The third light is aimed at the background, and has a blue gel taped to it to make the white background paper appear light blue.

The fourth light is a speed light (Lumopro LP180) laid on the table behind the bottle and glass. This creates the glow through the glass so that you can see the liquid. This one was re-positioned many, many times by hand until the desired result was reached.

Photo Mechanic Culling

Post Production/Retouching

The trickiest element in this shot was the foam.  When  first opened, the beer was alive with carbonation, but once it settled is was hard to revive. I deployed the Rob Grimm Chopstick Jedi Move, but I really only got one good resurgence of foam, and clicked as many captures during it’s rise and fall as possible. I ended up comping in a modified version of one of the foam spillovers to give the image some tension.

I also comped in an image where the table looked glossy, but did not have the shadows from the backlight, in order to keep the shadows looking natural.

Lastly, I retouched the small highlights off the bottom and off the bottle to make things look cleaner, added some vignetting and color adjustments to the backdrop and foam, and did some global contrast and sharpness adjustments.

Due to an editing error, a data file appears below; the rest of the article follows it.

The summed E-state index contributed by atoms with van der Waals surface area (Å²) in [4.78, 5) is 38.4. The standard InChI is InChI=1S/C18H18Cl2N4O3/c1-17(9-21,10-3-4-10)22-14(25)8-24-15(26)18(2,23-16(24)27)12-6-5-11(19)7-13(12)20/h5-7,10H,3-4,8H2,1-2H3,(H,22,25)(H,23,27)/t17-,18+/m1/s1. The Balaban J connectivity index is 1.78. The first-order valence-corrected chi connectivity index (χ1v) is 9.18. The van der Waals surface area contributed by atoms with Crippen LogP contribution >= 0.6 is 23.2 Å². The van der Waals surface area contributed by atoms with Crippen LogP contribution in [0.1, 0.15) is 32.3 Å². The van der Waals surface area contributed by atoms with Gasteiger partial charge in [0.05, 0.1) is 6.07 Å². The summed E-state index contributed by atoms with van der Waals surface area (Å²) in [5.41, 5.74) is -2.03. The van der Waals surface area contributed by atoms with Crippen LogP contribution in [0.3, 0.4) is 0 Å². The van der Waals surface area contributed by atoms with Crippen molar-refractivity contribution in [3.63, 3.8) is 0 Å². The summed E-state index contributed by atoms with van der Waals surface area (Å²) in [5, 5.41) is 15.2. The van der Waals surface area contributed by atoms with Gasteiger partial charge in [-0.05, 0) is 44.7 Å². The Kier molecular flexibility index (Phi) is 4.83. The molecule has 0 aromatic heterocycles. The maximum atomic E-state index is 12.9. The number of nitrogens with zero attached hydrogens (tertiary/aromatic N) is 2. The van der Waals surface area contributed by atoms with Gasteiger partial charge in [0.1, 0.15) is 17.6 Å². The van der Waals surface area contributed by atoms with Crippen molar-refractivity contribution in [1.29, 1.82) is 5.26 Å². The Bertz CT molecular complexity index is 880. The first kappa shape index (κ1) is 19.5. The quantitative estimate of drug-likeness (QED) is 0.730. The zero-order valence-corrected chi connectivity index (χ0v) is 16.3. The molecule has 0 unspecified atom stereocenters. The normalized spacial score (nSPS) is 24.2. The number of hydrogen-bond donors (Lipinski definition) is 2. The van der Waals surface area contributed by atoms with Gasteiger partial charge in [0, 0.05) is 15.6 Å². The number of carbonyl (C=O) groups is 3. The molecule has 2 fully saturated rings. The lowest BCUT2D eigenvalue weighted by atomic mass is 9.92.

Next time, I’ll definitely have more bottles of the beer on hand and a pump to get it in an out of the glass without moving the set around.

I spent a few hours shooting and editing for one final image, but now that I have a workable setup and routine I can prepare and execute much, much faster on future beer shoots. If you’re interested in learning beer photography, the key is practice, practice, practice! I always suggest practicing when you have free time and you’re not working on the clock. This way you have complete creative freedom and time to experiment with your lights without the pressure of a deadline.